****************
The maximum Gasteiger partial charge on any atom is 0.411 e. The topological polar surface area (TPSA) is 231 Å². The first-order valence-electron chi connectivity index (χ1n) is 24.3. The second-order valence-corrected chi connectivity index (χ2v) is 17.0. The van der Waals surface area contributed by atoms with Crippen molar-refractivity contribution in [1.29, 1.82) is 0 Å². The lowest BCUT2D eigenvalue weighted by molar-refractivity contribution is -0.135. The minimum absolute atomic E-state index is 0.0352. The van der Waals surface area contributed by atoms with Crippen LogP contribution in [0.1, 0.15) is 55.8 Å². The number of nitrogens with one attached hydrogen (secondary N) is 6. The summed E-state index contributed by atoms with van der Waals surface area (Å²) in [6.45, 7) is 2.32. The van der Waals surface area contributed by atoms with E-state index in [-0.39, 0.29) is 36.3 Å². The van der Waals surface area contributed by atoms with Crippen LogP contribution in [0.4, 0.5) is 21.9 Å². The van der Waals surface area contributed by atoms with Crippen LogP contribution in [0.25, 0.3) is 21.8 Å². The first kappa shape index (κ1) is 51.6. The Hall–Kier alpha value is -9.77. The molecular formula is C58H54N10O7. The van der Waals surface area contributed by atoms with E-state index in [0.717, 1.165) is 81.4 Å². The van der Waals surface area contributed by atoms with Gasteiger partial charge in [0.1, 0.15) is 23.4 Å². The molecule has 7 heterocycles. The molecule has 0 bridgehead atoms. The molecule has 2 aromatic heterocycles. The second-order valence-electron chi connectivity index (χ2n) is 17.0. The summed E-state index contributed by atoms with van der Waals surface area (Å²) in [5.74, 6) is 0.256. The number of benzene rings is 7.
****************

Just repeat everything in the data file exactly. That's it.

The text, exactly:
The maximum Gasteiger partial charge on any atom is 0.411 e. The topological polar surface area (TPSA) is 231 Å². The first-order valence-electron chi connectivity index (χ1n) is 24.3. The second-order valence-corrected chi connectivity index (χ2v) is 17.0. The van der Waals surface area contributed by atoms with Crippen molar-refractivity contribution in [1.29, 1.82) is 0 Å². The lowest BCUT2D eigenvalue weighted by molar-refractivity contribution is -0.135. The minimum absolute atomic E-state index is 0.0352. The van der Waals surface area contributed by atoms with Crippen LogP contribution in [0.1, 0.15) is 55.8 Å². The number of nitrogens with one attached hydrogen (secondary N) is 6. The summed E-state index contributed by atoms with van der Waals surface area (Å²) in [6.45, 7) is 2.32. The van der Waals surface area contributed by atoms with E-state index in [-0.39, 0.29) is 36.3 Å². The van der Waals surface area contributed by atoms with Crippen LogP contribution in [0.4, 0.5) is 21.9 Å². The van der Waals surface area contributed by atoms with Crippen LogP contribution in [0.25, 0.3) is 21.8 Å². The first kappa shape index (κ1) is 51.6. The Hall–Kier alpha value is -9.77. The molecular formula is C58H54N10O7. The van der Waals surface area contributed by atoms with E-state index in [0.717, 1.165) is 81.4 Å². The van der Waals surface area contributed by atoms with Gasteiger partial charge in [0.1, 0.15) is 23.4 Å². The molecule has 7 heterocycles. The molecule has 0 bridgehead atoms. The molecule has 2 aromatic heterocycles. The second-order valence-electron chi connectivity index (χ2n) is 17.0. The summed E-state index contributed by atoms with van der Waals surface area (Å²) in [5.74, 6) is 0.256. The number of benzene rings is 7.